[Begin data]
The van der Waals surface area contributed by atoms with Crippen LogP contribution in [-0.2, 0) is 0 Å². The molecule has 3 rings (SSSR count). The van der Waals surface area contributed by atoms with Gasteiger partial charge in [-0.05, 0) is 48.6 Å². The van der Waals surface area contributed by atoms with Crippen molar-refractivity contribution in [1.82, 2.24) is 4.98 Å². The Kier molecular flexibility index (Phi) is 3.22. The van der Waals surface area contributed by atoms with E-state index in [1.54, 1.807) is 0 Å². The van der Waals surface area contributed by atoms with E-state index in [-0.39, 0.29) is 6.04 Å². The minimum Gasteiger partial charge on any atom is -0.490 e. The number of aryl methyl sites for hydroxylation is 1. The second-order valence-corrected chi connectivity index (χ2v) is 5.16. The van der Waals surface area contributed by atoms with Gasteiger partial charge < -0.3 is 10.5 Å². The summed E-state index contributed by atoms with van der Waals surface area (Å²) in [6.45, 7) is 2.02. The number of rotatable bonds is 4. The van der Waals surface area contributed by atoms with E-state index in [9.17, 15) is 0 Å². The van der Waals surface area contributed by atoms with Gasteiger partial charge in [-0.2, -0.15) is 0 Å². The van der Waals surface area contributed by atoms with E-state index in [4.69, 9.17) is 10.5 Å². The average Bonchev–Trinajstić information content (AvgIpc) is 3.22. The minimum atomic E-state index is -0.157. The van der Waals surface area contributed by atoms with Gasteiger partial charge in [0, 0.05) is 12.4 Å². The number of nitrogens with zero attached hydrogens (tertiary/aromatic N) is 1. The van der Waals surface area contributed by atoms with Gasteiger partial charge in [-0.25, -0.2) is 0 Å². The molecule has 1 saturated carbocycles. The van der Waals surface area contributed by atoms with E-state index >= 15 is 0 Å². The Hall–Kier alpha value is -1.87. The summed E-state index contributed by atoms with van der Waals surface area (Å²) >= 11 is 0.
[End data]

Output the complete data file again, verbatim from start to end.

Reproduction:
The van der Waals surface area contributed by atoms with Crippen LogP contribution in [-0.2, 0) is 0 Å². The molecule has 3 rings (SSSR count). The van der Waals surface area contributed by atoms with Gasteiger partial charge in [-0.05, 0) is 48.6 Å². The van der Waals surface area contributed by atoms with Crippen molar-refractivity contribution in [1.82, 2.24) is 4.98 Å². The Kier molecular flexibility index (Phi) is 3.22. The van der Waals surface area contributed by atoms with E-state index in [1.54, 1.807) is 0 Å². The van der Waals surface area contributed by atoms with E-state index in [-0.39, 0.29) is 6.04 Å². The minimum Gasteiger partial charge on any atom is -0.490 e. The number of aryl methyl sites for hydroxylation is 1. The second-order valence-corrected chi connectivity index (χ2v) is 5.16. The van der Waals surface area contributed by atoms with Gasteiger partial charge < -0.3 is 10.5 Å². The summed E-state index contributed by atoms with van der Waals surface area (Å²) in [6.45, 7) is 2.02. The number of rotatable bonds is 4. The van der Waals surface area contributed by atoms with E-state index in [9.17, 15) is 0 Å². The van der Waals surface area contributed by atoms with Gasteiger partial charge in [-0.2, -0.15) is 0 Å². The van der Waals surface area contributed by atoms with E-state index in [4.69, 9.17) is 10.5 Å². The average Bonchev–Trinajstić information content (AvgIpc) is 3.22. The minimum atomic E-state index is -0.157. The van der Waals surface area contributed by atoms with Gasteiger partial charge in [0, 0.05) is 12.4 Å². The number of nitrogens with zero attached hydrogens (tertiary/aromatic N) is 1. The van der Waals surface area contributed by atoms with Gasteiger partial charge in [-0.25, -0.2) is 0 Å². The molecule has 1 saturated carbocycles. The van der Waals surface area contributed by atoms with E-state index >= 15 is 0 Å². The Hall–Kier alpha value is -1.87. The summed E-state index contributed by atoms with van der Waals surface area (Å²) >= 11 is 0.